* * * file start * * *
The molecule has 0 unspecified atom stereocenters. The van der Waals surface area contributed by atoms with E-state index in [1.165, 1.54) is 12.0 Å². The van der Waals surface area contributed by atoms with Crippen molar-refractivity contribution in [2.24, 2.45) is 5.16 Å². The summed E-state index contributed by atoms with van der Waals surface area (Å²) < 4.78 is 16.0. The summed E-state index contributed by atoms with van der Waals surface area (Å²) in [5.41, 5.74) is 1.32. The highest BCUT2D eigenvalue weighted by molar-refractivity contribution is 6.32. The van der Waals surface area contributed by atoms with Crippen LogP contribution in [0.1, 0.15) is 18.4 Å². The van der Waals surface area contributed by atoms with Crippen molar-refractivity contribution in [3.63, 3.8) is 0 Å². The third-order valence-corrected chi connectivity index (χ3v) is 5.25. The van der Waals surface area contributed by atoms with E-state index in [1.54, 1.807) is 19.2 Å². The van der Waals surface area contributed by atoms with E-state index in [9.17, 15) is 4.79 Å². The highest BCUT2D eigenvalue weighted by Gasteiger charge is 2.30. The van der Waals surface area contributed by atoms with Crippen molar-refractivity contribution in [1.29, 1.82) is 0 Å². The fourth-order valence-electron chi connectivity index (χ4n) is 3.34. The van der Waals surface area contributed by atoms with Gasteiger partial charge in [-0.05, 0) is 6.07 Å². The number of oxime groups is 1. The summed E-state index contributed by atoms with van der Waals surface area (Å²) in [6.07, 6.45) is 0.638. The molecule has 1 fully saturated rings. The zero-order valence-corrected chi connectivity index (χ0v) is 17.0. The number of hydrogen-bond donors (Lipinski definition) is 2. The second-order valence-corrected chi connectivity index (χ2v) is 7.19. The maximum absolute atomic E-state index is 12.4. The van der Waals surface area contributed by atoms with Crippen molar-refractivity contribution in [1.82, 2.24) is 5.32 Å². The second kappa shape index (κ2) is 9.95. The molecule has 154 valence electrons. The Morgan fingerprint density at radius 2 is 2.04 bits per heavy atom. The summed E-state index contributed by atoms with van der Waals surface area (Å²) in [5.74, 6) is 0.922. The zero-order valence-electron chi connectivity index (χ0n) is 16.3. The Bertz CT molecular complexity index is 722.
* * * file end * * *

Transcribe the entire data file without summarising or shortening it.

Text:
The molecule has 0 unspecified atom stereocenters. The van der Waals surface area contributed by atoms with E-state index in [1.165, 1.54) is 12.0 Å². The van der Waals surface area contributed by atoms with Crippen molar-refractivity contribution in [2.24, 2.45) is 5.16 Å². The summed E-state index contributed by atoms with van der Waals surface area (Å²) < 4.78 is 16.0. The summed E-state index contributed by atoms with van der Waals surface area (Å²) in [5.41, 5.74) is 1.32. The highest BCUT2D eigenvalue weighted by molar-refractivity contribution is 6.32. The van der Waals surface area contributed by atoms with Crippen LogP contribution in [0.1, 0.15) is 18.4 Å². The van der Waals surface area contributed by atoms with Crippen molar-refractivity contribution in [3.63, 3.8) is 0 Å². The third-order valence-corrected chi connectivity index (χ3v) is 5.25. The van der Waals surface area contributed by atoms with E-state index in [1.54, 1.807) is 19.2 Å². The van der Waals surface area contributed by atoms with E-state index in [9.17, 15) is 4.79 Å². The highest BCUT2D eigenvalue weighted by Gasteiger charge is 2.30. The van der Waals surface area contributed by atoms with Crippen molar-refractivity contribution in [1.29, 1.82) is 0 Å². The fourth-order valence-electron chi connectivity index (χ4n) is 3.34. The van der Waals surface area contributed by atoms with Gasteiger partial charge in [-0.05, 0) is 6.07 Å². The number of oxime groups is 1. The summed E-state index contributed by atoms with van der Waals surface area (Å²) in [6.07, 6.45) is 0.638. The molecule has 1 fully saturated rings. The zero-order valence-corrected chi connectivity index (χ0v) is 17.0. The number of hydrogen-bond donors (Lipinski definition) is 2. The second-order valence-corrected chi connectivity index (χ2v) is 7.19. The maximum absolute atomic E-state index is 12.4. The van der Waals surface area contributed by atoms with Crippen molar-refractivity contribution in [1.82, 2.24) is 5.32 Å². The second kappa shape index (κ2) is 9.95. The molecule has 154 valence electrons. The Morgan fingerprint density at radius 2 is 2.04 bits per heavy atom. The summed E-state index contributed by atoms with van der Waals surface area (Å²) in [5.74, 6) is 0.922. The zero-order valence-electron chi connectivity index (χ0n) is 16.3. The Bertz CT molecular complexity index is 722.